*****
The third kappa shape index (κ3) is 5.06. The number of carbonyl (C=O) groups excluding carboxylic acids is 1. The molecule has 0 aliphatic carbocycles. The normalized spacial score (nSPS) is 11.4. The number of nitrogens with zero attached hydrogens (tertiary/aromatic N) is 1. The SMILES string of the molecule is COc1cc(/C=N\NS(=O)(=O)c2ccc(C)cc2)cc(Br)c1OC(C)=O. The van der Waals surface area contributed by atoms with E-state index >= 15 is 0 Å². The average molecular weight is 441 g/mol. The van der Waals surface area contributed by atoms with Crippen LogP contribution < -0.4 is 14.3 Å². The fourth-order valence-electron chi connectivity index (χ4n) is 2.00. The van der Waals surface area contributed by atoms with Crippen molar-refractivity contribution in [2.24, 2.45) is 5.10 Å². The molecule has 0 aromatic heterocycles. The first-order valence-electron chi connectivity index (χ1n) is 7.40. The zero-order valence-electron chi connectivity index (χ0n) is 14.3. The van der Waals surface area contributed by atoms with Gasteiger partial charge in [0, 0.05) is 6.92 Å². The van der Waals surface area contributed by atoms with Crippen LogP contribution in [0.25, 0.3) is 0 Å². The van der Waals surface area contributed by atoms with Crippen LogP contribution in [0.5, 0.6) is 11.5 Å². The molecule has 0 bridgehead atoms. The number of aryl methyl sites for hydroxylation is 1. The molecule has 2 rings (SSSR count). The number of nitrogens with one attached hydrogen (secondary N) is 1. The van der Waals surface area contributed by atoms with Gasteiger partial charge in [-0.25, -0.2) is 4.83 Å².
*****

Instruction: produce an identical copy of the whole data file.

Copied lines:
The third kappa shape index (κ3) is 5.06. The number of carbonyl (C=O) groups excluding carboxylic acids is 1. The molecule has 0 aliphatic carbocycles. The normalized spacial score (nSPS) is 11.4. The number of nitrogens with zero attached hydrogens (tertiary/aromatic N) is 1. The SMILES string of the molecule is COc1cc(/C=N\NS(=O)(=O)c2ccc(C)cc2)cc(Br)c1OC(C)=O. The van der Waals surface area contributed by atoms with E-state index >= 15 is 0 Å². The average molecular weight is 441 g/mol. The van der Waals surface area contributed by atoms with Crippen LogP contribution < -0.4 is 14.3 Å². The fourth-order valence-electron chi connectivity index (χ4n) is 2.00. The van der Waals surface area contributed by atoms with Crippen molar-refractivity contribution in [2.24, 2.45) is 5.10 Å². The molecule has 0 aromatic heterocycles. The first-order valence-electron chi connectivity index (χ1n) is 7.40. The zero-order valence-electron chi connectivity index (χ0n) is 14.3. The van der Waals surface area contributed by atoms with Gasteiger partial charge in [0, 0.05) is 6.92 Å². The van der Waals surface area contributed by atoms with Crippen LogP contribution in [0.25, 0.3) is 0 Å². The van der Waals surface area contributed by atoms with Crippen LogP contribution in [0.5, 0.6) is 11.5 Å². The molecule has 0 bridgehead atoms. The number of aryl methyl sites for hydroxylation is 1. The molecule has 2 rings (SSSR count). The number of nitrogens with one attached hydrogen (secondary N) is 1. The van der Waals surface area contributed by atoms with Gasteiger partial charge in [-0.25, -0.2) is 4.83 Å².